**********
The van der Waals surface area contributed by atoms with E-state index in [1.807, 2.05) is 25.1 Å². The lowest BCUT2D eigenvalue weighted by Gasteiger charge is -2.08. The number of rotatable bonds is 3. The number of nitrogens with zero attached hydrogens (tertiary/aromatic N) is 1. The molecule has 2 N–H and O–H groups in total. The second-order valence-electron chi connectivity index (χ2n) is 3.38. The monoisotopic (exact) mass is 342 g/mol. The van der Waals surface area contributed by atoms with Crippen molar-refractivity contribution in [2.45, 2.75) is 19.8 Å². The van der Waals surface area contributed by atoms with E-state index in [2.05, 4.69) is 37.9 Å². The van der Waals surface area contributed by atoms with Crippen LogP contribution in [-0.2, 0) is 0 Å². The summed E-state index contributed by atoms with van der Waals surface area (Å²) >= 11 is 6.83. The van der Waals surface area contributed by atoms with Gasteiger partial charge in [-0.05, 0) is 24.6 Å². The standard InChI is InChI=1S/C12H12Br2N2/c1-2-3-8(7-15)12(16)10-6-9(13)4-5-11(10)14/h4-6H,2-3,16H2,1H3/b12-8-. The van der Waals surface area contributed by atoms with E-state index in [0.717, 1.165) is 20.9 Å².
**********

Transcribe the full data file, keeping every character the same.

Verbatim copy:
The van der Waals surface area contributed by atoms with E-state index in [1.807, 2.05) is 25.1 Å². The lowest BCUT2D eigenvalue weighted by Gasteiger charge is -2.08. The number of rotatable bonds is 3. The number of nitrogens with zero attached hydrogens (tertiary/aromatic N) is 1. The molecule has 2 N–H and O–H groups in total. The second-order valence-electron chi connectivity index (χ2n) is 3.38. The monoisotopic (exact) mass is 342 g/mol. The van der Waals surface area contributed by atoms with Crippen molar-refractivity contribution in [2.45, 2.75) is 19.8 Å². The van der Waals surface area contributed by atoms with E-state index in [2.05, 4.69) is 37.9 Å². The van der Waals surface area contributed by atoms with Crippen LogP contribution in [-0.2, 0) is 0 Å². The summed E-state index contributed by atoms with van der Waals surface area (Å²) >= 11 is 6.83. The van der Waals surface area contributed by atoms with Gasteiger partial charge in [-0.05, 0) is 24.6 Å². The standard InChI is InChI=1S/C12H12Br2N2/c1-2-3-8(7-15)12(16)10-6-9(13)4-5-11(10)14/h4-6H,2-3,16H2,1H3/b12-8-. The van der Waals surface area contributed by atoms with E-state index in [0.717, 1.165) is 20.9 Å².